Thursday, December 10, 2009

The Daily Strike-12/10/09-Thursday Legislatathon

It Good evening and welcome to the Daily Strike. Why does it always seem like Thursday are extremely busy in the world of politics? Probably because Congress puts off its work until the end of the week. Let's get to it.

HEALTH CARE: The so-called compromise orchestrated by Majority Leader Harry Reid (D-NV) doesn't seem to have accomplished its goal of assuring 60 votes for health care reform. Today, the two biggest swing votes, Senators Lieberman (ID-CT) and Snowe (R-ME) both expressed serious misgivings with the compromise, which leads me to ask, what was the purpose of all of those concessions? It also leads me to bad are we going to have to make this bill to win the support of swing Senators?

Senator Lieberman said that he is having growing problems with the provision that allows people 55-64 to buy into Medicare. Snowe says she's against that idea completely. Lieberman also says that he is even against a trigger for the public option, even though the recent compromise will make activating the trigger extremely unlikely. The compromise has also yet to secure the support of other moderate Democrats, like Senators Nelson (NE), Landrieu (LA) and Lincoln (AR). Reid may have found a framework to resolve the health care impasse, but he certainly hasn't found any sort of consensus. After giving up so much thus far without getting Senate approval, I started expressing my deep disappointment to the Big Picture, basically saying that it almost makes me want to disassociate from politics. The Big Picture gave a reassuring (and convincing) response that I think is important for all of us lefties to read:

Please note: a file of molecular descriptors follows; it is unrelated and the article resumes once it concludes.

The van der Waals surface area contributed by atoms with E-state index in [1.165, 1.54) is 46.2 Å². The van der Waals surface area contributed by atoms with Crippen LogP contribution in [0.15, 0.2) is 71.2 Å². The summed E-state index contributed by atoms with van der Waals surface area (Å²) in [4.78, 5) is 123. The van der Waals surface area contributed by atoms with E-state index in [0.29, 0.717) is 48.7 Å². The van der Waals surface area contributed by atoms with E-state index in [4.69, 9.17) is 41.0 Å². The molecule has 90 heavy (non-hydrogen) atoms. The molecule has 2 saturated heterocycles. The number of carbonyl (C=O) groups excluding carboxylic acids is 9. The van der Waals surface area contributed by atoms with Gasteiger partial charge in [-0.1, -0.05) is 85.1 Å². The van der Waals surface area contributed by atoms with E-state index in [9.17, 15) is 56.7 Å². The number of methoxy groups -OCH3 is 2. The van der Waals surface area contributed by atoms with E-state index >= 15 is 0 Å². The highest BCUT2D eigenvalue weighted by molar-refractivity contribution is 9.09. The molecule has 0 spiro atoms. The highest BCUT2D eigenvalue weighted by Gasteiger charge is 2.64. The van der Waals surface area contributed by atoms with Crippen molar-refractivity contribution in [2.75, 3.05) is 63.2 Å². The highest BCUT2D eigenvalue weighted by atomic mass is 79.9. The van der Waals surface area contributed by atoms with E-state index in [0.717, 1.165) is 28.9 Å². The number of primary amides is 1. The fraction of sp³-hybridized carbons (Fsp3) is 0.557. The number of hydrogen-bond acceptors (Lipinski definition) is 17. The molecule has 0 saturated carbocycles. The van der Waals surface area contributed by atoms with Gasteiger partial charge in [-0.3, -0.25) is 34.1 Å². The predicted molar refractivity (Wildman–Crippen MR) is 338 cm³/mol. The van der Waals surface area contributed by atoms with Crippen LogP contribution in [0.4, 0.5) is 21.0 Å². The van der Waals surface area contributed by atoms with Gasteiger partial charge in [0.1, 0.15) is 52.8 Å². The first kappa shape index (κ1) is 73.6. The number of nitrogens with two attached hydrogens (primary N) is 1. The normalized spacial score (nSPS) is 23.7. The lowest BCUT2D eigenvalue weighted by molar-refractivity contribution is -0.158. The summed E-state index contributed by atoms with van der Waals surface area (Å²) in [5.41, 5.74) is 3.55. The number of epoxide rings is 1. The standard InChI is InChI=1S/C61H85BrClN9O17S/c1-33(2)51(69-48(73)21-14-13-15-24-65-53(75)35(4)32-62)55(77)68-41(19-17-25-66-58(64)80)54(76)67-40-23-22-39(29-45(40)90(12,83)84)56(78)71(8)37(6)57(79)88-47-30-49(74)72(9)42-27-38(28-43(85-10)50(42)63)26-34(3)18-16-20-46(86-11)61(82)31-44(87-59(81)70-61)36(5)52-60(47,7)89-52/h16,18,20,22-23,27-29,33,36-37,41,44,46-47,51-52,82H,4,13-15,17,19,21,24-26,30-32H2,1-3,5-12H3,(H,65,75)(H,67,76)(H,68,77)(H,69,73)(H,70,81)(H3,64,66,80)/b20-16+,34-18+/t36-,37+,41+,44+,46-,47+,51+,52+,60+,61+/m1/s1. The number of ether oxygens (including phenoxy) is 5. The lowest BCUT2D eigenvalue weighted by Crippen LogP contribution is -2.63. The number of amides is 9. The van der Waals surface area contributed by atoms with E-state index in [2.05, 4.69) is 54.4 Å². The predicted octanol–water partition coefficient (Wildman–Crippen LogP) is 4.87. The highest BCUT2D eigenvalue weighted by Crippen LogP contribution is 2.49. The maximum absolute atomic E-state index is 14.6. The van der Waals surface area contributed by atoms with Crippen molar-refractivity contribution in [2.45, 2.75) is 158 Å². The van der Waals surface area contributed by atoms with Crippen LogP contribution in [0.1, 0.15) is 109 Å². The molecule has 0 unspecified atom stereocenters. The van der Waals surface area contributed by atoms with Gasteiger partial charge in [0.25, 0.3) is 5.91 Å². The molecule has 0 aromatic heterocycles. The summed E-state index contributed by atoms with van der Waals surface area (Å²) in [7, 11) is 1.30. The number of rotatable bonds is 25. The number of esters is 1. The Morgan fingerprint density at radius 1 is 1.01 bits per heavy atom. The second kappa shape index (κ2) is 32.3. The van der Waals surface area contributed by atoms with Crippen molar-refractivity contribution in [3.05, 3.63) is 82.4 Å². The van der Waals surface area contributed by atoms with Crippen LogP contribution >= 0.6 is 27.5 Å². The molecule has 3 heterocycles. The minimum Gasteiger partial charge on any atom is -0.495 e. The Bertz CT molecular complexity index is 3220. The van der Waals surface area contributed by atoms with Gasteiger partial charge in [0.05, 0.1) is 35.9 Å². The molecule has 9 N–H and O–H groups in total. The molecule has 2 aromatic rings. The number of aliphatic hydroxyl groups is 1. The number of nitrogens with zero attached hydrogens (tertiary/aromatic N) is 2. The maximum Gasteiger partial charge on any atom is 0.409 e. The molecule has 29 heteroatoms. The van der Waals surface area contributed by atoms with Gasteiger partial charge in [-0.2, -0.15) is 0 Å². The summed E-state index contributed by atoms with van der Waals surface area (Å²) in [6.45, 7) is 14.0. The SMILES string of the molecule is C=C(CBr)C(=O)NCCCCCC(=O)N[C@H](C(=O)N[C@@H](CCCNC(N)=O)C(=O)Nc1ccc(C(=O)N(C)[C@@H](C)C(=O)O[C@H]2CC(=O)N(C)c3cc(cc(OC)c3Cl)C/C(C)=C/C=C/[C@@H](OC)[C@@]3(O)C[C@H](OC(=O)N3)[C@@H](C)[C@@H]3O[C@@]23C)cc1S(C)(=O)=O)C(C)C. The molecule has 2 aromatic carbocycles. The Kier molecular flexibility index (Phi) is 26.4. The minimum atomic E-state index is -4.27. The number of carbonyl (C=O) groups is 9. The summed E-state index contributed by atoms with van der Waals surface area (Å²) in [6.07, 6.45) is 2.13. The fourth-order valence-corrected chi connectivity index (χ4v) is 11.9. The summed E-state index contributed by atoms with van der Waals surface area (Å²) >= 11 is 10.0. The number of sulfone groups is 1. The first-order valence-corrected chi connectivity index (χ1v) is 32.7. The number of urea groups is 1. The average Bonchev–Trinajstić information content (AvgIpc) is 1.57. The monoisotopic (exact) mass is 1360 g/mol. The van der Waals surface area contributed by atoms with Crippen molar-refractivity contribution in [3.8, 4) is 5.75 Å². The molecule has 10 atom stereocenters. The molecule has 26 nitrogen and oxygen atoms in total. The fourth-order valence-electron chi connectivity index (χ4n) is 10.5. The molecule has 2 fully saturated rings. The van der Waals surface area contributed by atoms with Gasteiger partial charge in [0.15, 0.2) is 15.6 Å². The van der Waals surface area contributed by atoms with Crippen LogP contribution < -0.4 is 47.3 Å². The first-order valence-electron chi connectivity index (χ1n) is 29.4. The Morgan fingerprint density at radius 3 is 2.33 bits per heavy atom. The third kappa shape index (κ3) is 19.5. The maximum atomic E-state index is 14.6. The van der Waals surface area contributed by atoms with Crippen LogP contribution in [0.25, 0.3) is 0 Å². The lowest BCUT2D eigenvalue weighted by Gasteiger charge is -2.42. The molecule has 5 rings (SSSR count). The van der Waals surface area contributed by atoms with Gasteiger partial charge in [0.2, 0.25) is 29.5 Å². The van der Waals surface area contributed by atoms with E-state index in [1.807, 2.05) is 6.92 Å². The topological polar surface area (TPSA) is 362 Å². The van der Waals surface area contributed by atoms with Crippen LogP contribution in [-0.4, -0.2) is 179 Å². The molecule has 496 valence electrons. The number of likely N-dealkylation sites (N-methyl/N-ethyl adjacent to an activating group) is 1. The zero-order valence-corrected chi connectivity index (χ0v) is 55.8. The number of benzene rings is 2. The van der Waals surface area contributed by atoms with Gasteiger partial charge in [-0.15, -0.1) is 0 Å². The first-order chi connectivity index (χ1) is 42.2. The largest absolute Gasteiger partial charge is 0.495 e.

I won't become fully removed, but more like I was until like December of '07, that is to say, paying attention to what goes in Washington but skeptical of how much can be done right now, and thinking more about changing the whole structure, the whole system, to enable it to actually work. But I'll feel better about things still, because we proved we could elect Obama, elect huge Democratic majorities, the country could respond to a whole different kind of politics. I think overall in the biggest of pictures we're moving in the right direction; the long-term effect of demographic changes, more minorities, more liberal youth, more people college-educated; plus the effect of Obama winning, inspiring people to get involved in politics and public service and activism over their lives; and the effect of the Great Recession and financial crisis and Wall Street/Main Street divide on people's baseline attitudes toward banks, Wall Street, private power, and concentrated power in general.